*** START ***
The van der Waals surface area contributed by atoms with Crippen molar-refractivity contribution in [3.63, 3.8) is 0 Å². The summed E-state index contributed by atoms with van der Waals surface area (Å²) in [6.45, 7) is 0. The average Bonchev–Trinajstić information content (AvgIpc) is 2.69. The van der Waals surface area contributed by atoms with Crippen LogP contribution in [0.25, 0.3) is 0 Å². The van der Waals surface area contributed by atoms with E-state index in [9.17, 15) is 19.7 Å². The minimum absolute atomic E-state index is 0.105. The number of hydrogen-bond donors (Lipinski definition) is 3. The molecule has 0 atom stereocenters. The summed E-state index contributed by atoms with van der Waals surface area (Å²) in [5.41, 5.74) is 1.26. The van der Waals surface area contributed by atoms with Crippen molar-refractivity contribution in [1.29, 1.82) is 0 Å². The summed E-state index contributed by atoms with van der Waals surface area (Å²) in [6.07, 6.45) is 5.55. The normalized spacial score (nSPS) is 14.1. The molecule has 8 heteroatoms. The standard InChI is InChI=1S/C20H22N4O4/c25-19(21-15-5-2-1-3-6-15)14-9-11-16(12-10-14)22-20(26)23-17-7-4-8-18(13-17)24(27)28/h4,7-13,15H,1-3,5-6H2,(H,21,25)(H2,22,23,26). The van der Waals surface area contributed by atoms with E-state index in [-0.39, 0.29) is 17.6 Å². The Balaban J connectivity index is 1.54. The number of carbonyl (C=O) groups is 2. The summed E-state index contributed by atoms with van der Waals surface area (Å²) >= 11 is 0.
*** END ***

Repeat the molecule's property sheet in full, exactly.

The van der Waals surface area contributed by atoms with Crippen molar-refractivity contribution in [3.63, 3.8) is 0 Å². The summed E-state index contributed by atoms with van der Waals surface area (Å²) in [6.45, 7) is 0. The average Bonchev–Trinajstić information content (AvgIpc) is 2.69. The van der Waals surface area contributed by atoms with Crippen LogP contribution in [0.25, 0.3) is 0 Å². The van der Waals surface area contributed by atoms with E-state index in [9.17, 15) is 19.7 Å². The minimum absolute atomic E-state index is 0.105. The number of hydrogen-bond donors (Lipinski definition) is 3. The molecule has 0 atom stereocenters. The summed E-state index contributed by atoms with van der Waals surface area (Å²) in [5.41, 5.74) is 1.26. The van der Waals surface area contributed by atoms with Crippen molar-refractivity contribution in [1.29, 1.82) is 0 Å². The summed E-state index contributed by atoms with van der Waals surface area (Å²) in [6.07, 6.45) is 5.55. The normalized spacial score (nSPS) is 14.1. The molecule has 8 heteroatoms. The standard InChI is InChI=1S/C20H22N4O4/c25-19(21-15-5-2-1-3-6-15)14-9-11-16(12-10-14)22-20(26)23-17-7-4-8-18(13-17)24(27)28/h4,7-13,15H,1-3,5-6H2,(H,21,25)(H2,22,23,26). The van der Waals surface area contributed by atoms with E-state index in [-0.39, 0.29) is 17.6 Å². The Balaban J connectivity index is 1.54. The number of carbonyl (C=O) groups is 2. The summed E-state index contributed by atoms with van der Waals surface area (Å²) >= 11 is 0.